Teaching healthy living one plot at a time
NAIROBI, Kenya, Aug. 18 -- NAIROBI, Kenya, Aug. 18 (UPI) -- Every evening after finishing his homework, Matolo Musyimi works to prove an old proverb that leadership does not depend on age.
Inspired by a school program called "Healthy Learning," the 14-year-old has taken classroom lessons to a roadside patch of land near his home adjacent to a shopping center.
Matolo tends his own vegetable garden, growing maize, beans and kale. Undeterred by a lack of family land and a shortage of free time, he started his little income-generating enterprise using skills and concepts taught at the Kathiani Primary School.
Healthy learning is an experiment at 25 model schools in five arid and semi-arid districts in Kenya. Its goal is to encourage small projects that promote practical learning and improve students’ health. Projects include a kitchen garden for growing vegetables to supplement school meals, beekeeping, water harvesting, fruit orchards and agroforestry. And Matolo's garden.
“Matolo is very hard working both at school and at home," said Xavier John, the school's head teacher. "With this kind of garden, his family cannot lack vegetables. In the future when he owns his own farm, he will be able to manage it well.”
Matolo started his garden in March. The head teacher distributed leftover seeds from the school garden to teachers and pupils to try out at home and Matolo immediately saw the potential benefits.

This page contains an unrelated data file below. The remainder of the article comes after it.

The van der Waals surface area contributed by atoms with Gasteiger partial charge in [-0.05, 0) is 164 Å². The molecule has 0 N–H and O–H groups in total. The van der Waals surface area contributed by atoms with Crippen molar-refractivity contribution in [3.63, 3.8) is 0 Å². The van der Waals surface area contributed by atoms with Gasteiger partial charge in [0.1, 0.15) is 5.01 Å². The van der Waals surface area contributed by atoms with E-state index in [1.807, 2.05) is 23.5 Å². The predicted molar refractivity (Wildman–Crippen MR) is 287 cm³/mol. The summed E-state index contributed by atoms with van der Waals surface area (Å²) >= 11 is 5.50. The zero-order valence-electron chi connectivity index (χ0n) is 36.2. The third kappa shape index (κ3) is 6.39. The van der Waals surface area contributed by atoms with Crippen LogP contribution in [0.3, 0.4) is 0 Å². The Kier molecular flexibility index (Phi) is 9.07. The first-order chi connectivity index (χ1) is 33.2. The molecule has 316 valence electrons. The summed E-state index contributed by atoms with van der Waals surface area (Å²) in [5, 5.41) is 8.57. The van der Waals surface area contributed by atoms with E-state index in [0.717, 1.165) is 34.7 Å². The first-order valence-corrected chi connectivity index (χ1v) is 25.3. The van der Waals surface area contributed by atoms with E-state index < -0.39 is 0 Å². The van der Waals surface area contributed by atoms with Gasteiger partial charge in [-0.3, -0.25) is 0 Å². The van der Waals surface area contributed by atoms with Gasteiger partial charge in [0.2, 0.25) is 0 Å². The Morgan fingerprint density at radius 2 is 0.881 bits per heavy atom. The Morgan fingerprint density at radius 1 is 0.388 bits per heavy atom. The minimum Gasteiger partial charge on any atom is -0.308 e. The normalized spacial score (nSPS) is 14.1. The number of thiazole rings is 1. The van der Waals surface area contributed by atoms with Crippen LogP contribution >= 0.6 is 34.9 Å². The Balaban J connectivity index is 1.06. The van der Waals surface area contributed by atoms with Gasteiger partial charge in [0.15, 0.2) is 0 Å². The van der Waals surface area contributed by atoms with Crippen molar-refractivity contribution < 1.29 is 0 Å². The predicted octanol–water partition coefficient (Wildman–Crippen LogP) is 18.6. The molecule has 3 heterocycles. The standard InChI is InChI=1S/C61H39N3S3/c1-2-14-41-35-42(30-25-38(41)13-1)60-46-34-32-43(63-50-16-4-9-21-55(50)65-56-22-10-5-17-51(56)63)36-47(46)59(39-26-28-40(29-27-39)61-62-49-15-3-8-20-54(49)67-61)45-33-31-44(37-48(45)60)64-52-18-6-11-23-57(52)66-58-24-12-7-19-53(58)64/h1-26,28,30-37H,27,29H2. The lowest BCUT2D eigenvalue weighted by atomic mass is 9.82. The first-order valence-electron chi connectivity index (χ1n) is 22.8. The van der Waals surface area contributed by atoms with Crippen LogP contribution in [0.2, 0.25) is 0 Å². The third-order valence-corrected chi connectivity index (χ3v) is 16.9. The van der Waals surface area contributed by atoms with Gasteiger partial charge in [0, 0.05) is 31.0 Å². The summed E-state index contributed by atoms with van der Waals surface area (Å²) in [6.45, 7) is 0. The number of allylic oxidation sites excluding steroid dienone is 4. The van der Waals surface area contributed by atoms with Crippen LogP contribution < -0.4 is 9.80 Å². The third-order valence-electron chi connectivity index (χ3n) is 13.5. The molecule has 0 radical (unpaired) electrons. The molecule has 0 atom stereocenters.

“I started my garden so that I can help my family," he said, "We not only get enough to eat but we also sell what is in excess. In a day, I get between 50 and 100 shillings ($0.65-$1.30), which we use to satisfy other needs.I also buy myself books and pens, which I use in school. God has really helped me."
Not only Matolo has benefited from healthy learning; his teachers too have found the program useful.
The school's income goal from the sale of produce from its garden is the equivalent of almost $2,000. One-third would be set aside to fund an educational trip for the students.
Teachers said the monetary profit was not the only way the program is helping the school.
“Healthy learning has made teaching more practical since I use local examples from the school garden. My pupils understand what I am talking about since they can see it”, said Rehema Mutiso, who teaches science and is also in charge of healthy learning at the school.
Transfer of knowledge to surrounding communities, she said, is another essential aspect of healthy learning.
“I lead a group in our church. I showed the group how to plant vegetables on sacks and they have planted kale and spinach in their homes,” she said. "Most of our pupils come from Kathiani shopping center, where they have no gardens. Showing them how to plant vegetables on cut tires and sacks will ensure they too practice healthy learning at home. This way they can eat well and stay healthy.”
With progress, however, came some setbacks. An attempt to vandalize storage tanks required relocation to an old classroom, now called the water house. A watermelon project succumbed to bad weather. In contrast, kale and tomatoes were doing well.
The program is also helping the school's unit for children with special needs. That unit plans to grow bananas for those children to supplement school meals and to ensure their continued good health.